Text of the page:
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The distributive law

  1. Jan 21, 2004 #1
    Is there any way to prove the distributive law for integers? I heard that there is yet I don't understand how being that the distributive law is an axiom and therefore what the understanding our number system is based on.
     
  2. jcsd
  3. Jan 21, 2004 #2
    When working with the integers, you usually just consider the distributive law to be an axiom. So you don't prove it, since you've assumed it to be true.


    However, in some cases you wish to prove that using axioms for some other objects you can construct the integers. For example, you might want to prove that you can construct the integers using just sets and natural numbers. In that case you would have to prove that your construction obeys the distributive law.

    This approach has some advantages. Instead of having to assume that sets exist and that natural numbers exist, that integers exist, that rationals exist, etc. we can just instead assume that one exists (such as sets) and use them to construct all the other objects.


    But, as I said, there really isn't much point to trying to prove the axioms of the integers when all you want to work with are the integers.
     
  4. Jan 21, 2004 #3
    So to just prove a(b+c)= ab + ac in general would not be possible?
     
  5. Jan 21, 2004 #4
    Right.

    The best you can do is to assume something else which is equivalent to the distributive law, and prove it from that. But if you aren't satisified with assuming the distributive law is true, you probably won't be satisified with assuming something else equivalent.
     
  6. Jan 22, 2004 #5

    HallsofIvy

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    On the contrary, it is possible to prove the distributive law starting from "Peano's axioms" for the natural numbers. That is basically equivalent to "induction" and all proofs of properties of natural numbers are inductive.

    Here's a link to a PDF file that contains such proofs:
    http://academic.gallaudet.edu/courses/MAT/MAT000Ivew.nsf/ID/918f9bc4dda7eb1c8525688700561c74/$file/NUMBERS.pdf

    Click on "Numbers".
     
  7. Jan 22, 2004 #6
    Well, we were talking about the integers, not the natural numbers.

    But my point was that we choose these axioms because they produce distributivity, so we aren't really "proving" the distributive law in a meaningful sense.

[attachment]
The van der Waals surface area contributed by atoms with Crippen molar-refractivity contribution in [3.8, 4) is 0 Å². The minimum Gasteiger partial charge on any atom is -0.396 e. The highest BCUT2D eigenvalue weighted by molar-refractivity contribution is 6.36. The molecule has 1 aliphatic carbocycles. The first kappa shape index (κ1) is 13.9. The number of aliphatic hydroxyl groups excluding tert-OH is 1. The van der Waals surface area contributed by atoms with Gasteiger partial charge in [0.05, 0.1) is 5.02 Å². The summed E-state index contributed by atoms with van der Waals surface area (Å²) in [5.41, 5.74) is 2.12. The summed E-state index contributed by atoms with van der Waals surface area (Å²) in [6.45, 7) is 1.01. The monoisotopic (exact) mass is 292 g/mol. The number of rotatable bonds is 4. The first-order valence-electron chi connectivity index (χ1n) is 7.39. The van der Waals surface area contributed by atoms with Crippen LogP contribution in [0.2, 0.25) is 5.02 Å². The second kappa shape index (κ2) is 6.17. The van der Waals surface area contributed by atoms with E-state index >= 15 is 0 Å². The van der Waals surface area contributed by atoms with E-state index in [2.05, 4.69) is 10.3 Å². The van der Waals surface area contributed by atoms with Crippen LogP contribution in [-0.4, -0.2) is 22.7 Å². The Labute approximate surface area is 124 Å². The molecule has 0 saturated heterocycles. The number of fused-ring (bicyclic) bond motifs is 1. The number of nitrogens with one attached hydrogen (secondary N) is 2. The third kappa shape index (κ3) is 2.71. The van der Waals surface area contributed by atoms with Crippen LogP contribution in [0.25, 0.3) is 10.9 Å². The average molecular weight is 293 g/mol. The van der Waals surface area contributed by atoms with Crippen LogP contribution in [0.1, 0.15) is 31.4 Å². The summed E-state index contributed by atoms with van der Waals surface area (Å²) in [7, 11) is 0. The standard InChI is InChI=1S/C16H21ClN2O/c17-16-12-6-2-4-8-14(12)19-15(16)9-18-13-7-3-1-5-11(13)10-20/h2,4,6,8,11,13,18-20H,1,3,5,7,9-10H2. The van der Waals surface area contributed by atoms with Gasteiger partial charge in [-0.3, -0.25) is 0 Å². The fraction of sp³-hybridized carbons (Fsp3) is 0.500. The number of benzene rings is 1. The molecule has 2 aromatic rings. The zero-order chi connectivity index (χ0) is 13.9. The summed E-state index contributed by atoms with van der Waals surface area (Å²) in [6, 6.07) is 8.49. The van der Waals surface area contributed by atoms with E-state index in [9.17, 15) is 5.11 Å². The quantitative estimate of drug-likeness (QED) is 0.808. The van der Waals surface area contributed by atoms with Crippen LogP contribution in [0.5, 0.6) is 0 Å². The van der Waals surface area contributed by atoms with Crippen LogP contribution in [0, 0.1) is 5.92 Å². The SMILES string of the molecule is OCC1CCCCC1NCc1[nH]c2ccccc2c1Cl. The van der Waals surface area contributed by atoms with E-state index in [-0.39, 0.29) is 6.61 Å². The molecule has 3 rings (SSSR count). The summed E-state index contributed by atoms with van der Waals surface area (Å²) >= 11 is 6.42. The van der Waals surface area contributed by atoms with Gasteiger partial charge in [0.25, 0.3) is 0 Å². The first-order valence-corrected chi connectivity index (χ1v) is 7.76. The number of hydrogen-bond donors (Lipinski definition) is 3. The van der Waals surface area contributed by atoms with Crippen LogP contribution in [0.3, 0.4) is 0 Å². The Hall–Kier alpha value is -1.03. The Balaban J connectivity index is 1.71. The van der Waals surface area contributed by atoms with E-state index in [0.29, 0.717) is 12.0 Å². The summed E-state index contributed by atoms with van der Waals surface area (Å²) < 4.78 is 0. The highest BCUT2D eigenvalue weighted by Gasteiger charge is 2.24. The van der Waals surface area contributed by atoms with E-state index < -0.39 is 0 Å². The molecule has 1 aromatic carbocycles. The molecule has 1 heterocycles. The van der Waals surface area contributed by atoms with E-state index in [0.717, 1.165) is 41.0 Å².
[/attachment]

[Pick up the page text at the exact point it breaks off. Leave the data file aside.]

It's sort of like proving 1+1=2. Of course we can do it, but it isn't really that satisifying. The constructions and definitions we use to prove it were specifically chosen because they give that result.
     
  8. Jan 23, 2004 #7

    HallsofIvy

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    I see your point but I disagree. The axioms for the counting numbers were not specifically chosen so that they give the distributive law but so that they give "induction" (i.e. "counting").
    It happens that they also give the distributive law but that has to be proven by someone! I wouldn't expect every algebra student to do it but it's a nice "five finger exercise" for mathematicians.

    The properties of the integers are derived from those of the counting numbers specifically to give the group properties (existance of an additive identity, additive inverses) and, again, it happens that the distributive law is true and that has to be proven.

    By the way, one does not have to prove that "1+ 1= 2" because that is basically how "2" is define. That "2+ 2= 4" is a theorem and has to be proven (by someone). It a simple two or three line proof, of course.
     
  9. Jan 23, 2004 #8
    Most (minimal) constructions of N that I have ever seen define 2 as the successor of 1, not as 1+1. Of course, the successor of any number n is n+1, but strictly speaking, 1+1=2 is a theorem. But I guess that depends on the details of how you decide to construct N and define +.


    I guess you are right in that any construction that provides induction should provide distribution. It is a derivation from a simpler principle and not just a restatement. I would have realized that if I didn't have a temporary rectal-cranial inversion.
     
  10. Jan 23, 2004 #9

    HallsofIvy

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    Hmm, Yes, 2 is defined as the sucessor of 1 and n+1 is defined as "the sucessor of n" therefore--

    Gosh, I just might be forced to agree with you!
     
  11. Jan 23, 2004 #10
    Actually, I think it's even worse. Addition is usually defined with something like [itex]n+0=n[/itex] and [itex]n+s(m)=s(n+m)[/itex]. So you have to use that definition along with [itex]1=s(0)[/itex] to prove that [itex]n+1=s(n)[/itex] first.

    It is kind of neat sometimes to see some horribly counterintuitive construction turn into the natural numbers we know and love.
     
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